Mexican stocks rise in popularity as President AMLO loses popularity

Andres Manuel Lopez Obrador, President of Mexico

Hector Vivas / Getty Images

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Mexico has had it all in recent years, except its president.

Its factories are a top proximity destination for souring manufacturers in China. The pandemic recovery in the United States is helping the poorest Mexicans through remittances, which make up about 4% of gross domestic product, and the richest who cross the border to get vaccinated against Covid-19. Actual vaccination rates are probably higher than the official figure of 11%. Export revenues increase with oil prices.

The problem with this image, from an investor perspective, is President Andrés Manuel López Obrador. His slurs against the rich and his drive to quash state contracts from predecessors have depressed investment since his election in 2018, leaving the nation of 128 million people with near zero growth.

The markets therefore appreciated that AMLO, as the Mexican leader is called, lost ground in the midterm elections on June 6. The Morena presidential party lost its two-thirds majority in the lower house of Congress. This prevents him from restoring a state monopoly in the energy sector and other anti-capitalist measures that would require constitutional amendments.


iShares MSCI Mexico

exchange-traded funds (ticker: EWW) and the peso both gained around 3%. “I now feel much more comfortable with the other favorable winds,” said Malcolm Dorson, portfolio manager for Latin America at Mirae Asset Global Investments.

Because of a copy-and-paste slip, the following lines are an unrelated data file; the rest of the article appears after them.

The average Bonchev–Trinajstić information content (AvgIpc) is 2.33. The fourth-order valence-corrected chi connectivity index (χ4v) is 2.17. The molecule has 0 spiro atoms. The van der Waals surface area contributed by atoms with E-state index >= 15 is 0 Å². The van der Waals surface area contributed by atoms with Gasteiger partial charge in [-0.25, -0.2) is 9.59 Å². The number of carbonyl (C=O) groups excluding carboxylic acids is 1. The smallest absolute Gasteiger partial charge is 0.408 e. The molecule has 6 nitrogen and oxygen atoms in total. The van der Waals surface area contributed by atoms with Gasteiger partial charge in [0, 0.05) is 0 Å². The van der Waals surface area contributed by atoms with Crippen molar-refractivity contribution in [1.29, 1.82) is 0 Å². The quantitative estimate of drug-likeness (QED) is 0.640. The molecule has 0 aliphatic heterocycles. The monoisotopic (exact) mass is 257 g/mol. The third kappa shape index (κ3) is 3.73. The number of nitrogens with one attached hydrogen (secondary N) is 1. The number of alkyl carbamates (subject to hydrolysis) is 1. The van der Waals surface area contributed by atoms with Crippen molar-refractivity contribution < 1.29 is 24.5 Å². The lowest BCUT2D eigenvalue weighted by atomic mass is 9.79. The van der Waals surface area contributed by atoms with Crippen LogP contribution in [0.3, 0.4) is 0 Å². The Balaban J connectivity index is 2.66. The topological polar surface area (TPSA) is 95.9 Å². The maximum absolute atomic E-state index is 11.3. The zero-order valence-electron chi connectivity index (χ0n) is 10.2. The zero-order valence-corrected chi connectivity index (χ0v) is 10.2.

Mexican stocks have already gained 16% year-to-date, pushing them to historical average price / earnings multiples, said Daniel Gewehr, head of equity research at WHG, a Brazilian-based wealth manager. But it seems reasonable when the rest of the world is 20% more expensive than normal.

Mexico is a stable, oligopolistic market with few to no disruptive tech start-ups. “These are the same old suspects they were five or ten years ago,” says Verena Wachnitz, portfolio manager for Latin American equities at T. Rowe Price. This means that some of the former suspects may be disruptors themselves, Dorson argues. He’s bullish on the country’s biggest bank,

Grupo Financiero Banorte

(GFNORTEO.Mexico), which has a clear field as technology expands financial inclusion: Less than 30% of Mexicans have bank accounts and less than 4% hold mortgages.

Dorson also likes

Wal-Mart of Mexico

(WALMEX.Mexico), or Walmex, which is “like Walmart in the United States, but much more powerful”. With competition largely confined to family stores, Walmex may dominate grocery delivery, which it expects to triple in the next few years.

Mexican airports, which have underperformed the market but could rebound with the recovery in tourism, are a higher risk / reward game. The stars are

Grupo Aeroportuario del Sureste

(ASR), which serves the popular resorts of Cancun and Cozumel, and

Grupo Aeroportuario del Pacifico

(PAC), with ten airports around Mexico and the Caribbean. “Everything that has to do with travel always has legs,” says Wachnitz.

AMLO’s reverse highlights the contrast between Mexico and its Latin American rival, Brazil. Brazilian markets are larger and more dynamic, with a constant flow of technology-driven initial public offerings. Politics are also tumultuous – another polarizing presidential competition is slated for next year – and gratuitous state spending keeps the currency under pressure. The Brazilian real has lost a third of its value against the dollar over the past five years, compared to 4% against the peso.

Mexican election results improve the outlook for the peso by “lowering the chances that more populist policies will gain momentum,” said Emily Weis, global macro strategist at State Street.

This makes Mexico interesting as a different scavenging game.